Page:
Oil falls on strong dollar, crude glut; storms limit losses
- Wall Street dips on Trump protectionism, Qualcomm drag
- Yahoo! (YHOO) Tops Q4 EPS by 4c; Sees Verizon Deal Closing in Q2, Not Q1
- Aetna's (AET) Humana (HUM) Takeover Blocked by Judge as Anticompetative
- Trump signs order withdrawing U.S. from Trans-Pacific trade deal
- After-Hours Stock Movers 1/23: (REXX) (MRCY) (SYNC) Higher; (FSM) (OCUL) (CASC) Lower (more...)
View of gasoline pumps at a petrol station in Paris in Paris, France, May 26, 2016. REUTERS/Benoit Tessier
Get access to the best calls on Wall Street with StreetInsider.com's Ratings Insider Elite. Get your Free Trial here.
By Barani Krishnan
NEW YORK (Reuters) - Oil prices fell Tuesday, with Brent losing nearly 2 percent, as the dollar rallied and glut worries grew amid forecasts for higher U.S. crude stockpiles and Iran's remark that it was on target to reach peak production.
News that energy firms in the U.S. regulated areas of the Gulf of Mexico had shut some 22 percent of crude oil equivalent output as a precaution to threats from a tropical storm limited some of the downside in crude prices.
Brent crude futures
U.S. West Texas Intermediate (WTI) crude futures
It was a second straight day that oil slid on worries of oversupply and a strong dollar, adding to Monday's drop of more than 1 percent in Brent and WTI.
"Today is just another economic story that's fed the dollar's strength and with the weekly build expected in U.S. crude, prices are getting a double whammy," said Tariq Zahir, a trader in WTI timespreads at Tyche Capital Advisors in New York.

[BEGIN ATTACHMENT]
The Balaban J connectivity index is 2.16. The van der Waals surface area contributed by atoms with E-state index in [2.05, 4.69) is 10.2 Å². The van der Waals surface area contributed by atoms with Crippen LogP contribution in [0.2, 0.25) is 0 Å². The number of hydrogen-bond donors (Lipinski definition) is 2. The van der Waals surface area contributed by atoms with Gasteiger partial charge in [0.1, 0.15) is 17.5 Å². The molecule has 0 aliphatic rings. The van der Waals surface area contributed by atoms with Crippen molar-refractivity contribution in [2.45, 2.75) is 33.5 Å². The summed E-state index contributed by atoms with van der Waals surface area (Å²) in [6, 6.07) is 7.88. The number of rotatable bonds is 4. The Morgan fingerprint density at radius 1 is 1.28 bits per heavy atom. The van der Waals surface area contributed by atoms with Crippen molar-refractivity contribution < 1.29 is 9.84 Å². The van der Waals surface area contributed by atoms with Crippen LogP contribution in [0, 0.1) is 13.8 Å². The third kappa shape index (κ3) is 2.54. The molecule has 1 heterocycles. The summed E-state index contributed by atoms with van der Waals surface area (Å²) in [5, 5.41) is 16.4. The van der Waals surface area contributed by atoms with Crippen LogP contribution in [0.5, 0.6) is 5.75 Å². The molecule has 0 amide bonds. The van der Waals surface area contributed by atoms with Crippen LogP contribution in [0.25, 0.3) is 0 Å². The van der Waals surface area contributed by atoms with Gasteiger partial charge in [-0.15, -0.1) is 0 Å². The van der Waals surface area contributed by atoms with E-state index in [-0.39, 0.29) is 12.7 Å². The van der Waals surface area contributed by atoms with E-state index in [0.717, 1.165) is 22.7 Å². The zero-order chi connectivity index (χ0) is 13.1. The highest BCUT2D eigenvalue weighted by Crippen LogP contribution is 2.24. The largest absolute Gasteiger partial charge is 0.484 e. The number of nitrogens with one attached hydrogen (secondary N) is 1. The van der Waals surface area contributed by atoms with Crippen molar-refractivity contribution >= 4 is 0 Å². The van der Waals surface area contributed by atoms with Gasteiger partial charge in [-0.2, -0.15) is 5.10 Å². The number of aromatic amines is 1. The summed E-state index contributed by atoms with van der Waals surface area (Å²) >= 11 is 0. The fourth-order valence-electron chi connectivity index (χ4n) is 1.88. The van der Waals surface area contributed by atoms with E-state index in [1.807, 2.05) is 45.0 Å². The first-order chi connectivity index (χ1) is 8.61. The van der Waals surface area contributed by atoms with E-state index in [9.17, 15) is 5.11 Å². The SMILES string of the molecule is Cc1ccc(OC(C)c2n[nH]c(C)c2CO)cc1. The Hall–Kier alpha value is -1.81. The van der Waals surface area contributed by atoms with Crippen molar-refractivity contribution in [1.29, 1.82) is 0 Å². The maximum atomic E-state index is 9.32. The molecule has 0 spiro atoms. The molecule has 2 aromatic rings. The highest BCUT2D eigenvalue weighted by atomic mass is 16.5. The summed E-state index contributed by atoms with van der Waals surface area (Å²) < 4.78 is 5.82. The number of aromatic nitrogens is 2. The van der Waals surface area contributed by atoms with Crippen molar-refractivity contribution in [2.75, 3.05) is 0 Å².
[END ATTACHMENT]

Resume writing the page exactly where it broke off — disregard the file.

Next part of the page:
"Yes, we have storm concerns but they are not really affecting production as much as the market bulls would like."
After the market settled, the trade group American Petroleum Institute reported that U.S. crude stockpiles rose 942,000 barrels last week, in line with expectations of analysts polled by Reuters. The U.S. government will release official inventory data on Wednesday. [EIA/S]
An Iranian government official said at an oil industry conference in Norway that Tehran's production was expected to hit 4 million barrels per day by year end. Iran was producing that much before Western sanctions reduced its exports.
The dollar index <.DXY>, which measures the greenback against a basket of currencies, hit three-week highs after the U.S. Consumer Expectations Index rose to October highs. [USD/]
The dollar has rallied since Friday, after Federal Reserve Chair Janet Yellen raised expectations for a U.S. rate hike in a policy speech. A stronger greenback tends to make dollar-denominated commodities such as oil costlier for holders of other currencies.
Oil prices rose about 20 percent earlier in August, after the Organization of the Petroleum Exporting Countries said it was working with non-OPEC members to reach a production freeze. Iraq said on Tuesday it was committed to freezing output when OPEC meets informally for talks with other producers in Alegria next month.
(Additional reporting by Ahmad Ghaddar in LONDON and Roslan Khasawneh in SINGAPORE; editing by David Gregorio and Marguerita Choy)
Serious News for Serious Traders! Try StreetInsider.com Premium Free!
You May Also Be Interested In
- Oil slips as U.S. drilling recovery offsets OPEC-led cuts
- UPDATE: Weekly Crude Inventory Increases by 2.3M Barrels, Says EIA
- Fossils of utterly huge otter unearthed in China
Create E-mail Alert Related CategoriesCommodities, Reuters
Related EntitiesCrude Oil, OPEC
Sign up for StreetInsider Free!
Receive full access to all new and archived articles, unlimited portfolio tracking, e-mail alerts, custom newswires and RSS feeds - and more!